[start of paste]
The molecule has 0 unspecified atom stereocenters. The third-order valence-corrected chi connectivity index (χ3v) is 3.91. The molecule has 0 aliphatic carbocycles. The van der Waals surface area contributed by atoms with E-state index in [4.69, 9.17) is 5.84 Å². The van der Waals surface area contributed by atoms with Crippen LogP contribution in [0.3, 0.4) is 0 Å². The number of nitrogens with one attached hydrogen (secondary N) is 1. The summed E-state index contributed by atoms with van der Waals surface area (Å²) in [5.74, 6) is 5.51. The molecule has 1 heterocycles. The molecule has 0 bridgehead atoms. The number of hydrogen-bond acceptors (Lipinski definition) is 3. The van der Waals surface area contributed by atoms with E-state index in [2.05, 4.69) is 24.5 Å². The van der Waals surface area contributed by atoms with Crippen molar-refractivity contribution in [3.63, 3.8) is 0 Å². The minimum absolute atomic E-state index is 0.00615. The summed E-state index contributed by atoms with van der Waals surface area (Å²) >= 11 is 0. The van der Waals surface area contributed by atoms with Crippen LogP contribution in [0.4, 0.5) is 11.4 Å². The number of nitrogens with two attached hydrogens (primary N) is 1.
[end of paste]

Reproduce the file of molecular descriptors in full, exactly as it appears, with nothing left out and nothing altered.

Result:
The molecule has 0 unspecified atom stereocenters. The third-order valence-corrected chi connectivity index (χ3v) is 3.91. The molecule has 0 aliphatic carbocycles. The van der Waals surface area contributed by atoms with E-state index in [4.69, 9.17) is 5.84 Å². The van der Waals surface area contributed by atoms with Crippen LogP contribution in [0.3, 0.4) is 0 Å². The number of nitrogens with one attached hydrogen (secondary N) is 1. The summed E-state index contributed by atoms with van der Waals surface area (Å²) in [5.74, 6) is 5.51. The molecule has 1 heterocycles. The molecule has 0 bridgehead atoms. The number of hydrogen-bond acceptors (Lipinski definition) is 3. The van der Waals surface area contributed by atoms with E-state index in [2.05, 4.69) is 24.5 Å². The van der Waals surface area contributed by atoms with Crippen molar-refractivity contribution in [3.63, 3.8) is 0 Å². The minimum absolute atomic E-state index is 0.00615. The summed E-state index contributed by atoms with van der Waals surface area (Å²) >= 11 is 0. The van der Waals surface area contributed by atoms with Crippen LogP contribution in [0.4, 0.5) is 11.4 Å². The number of nitrogens with two attached hydrogens (primary N) is 1.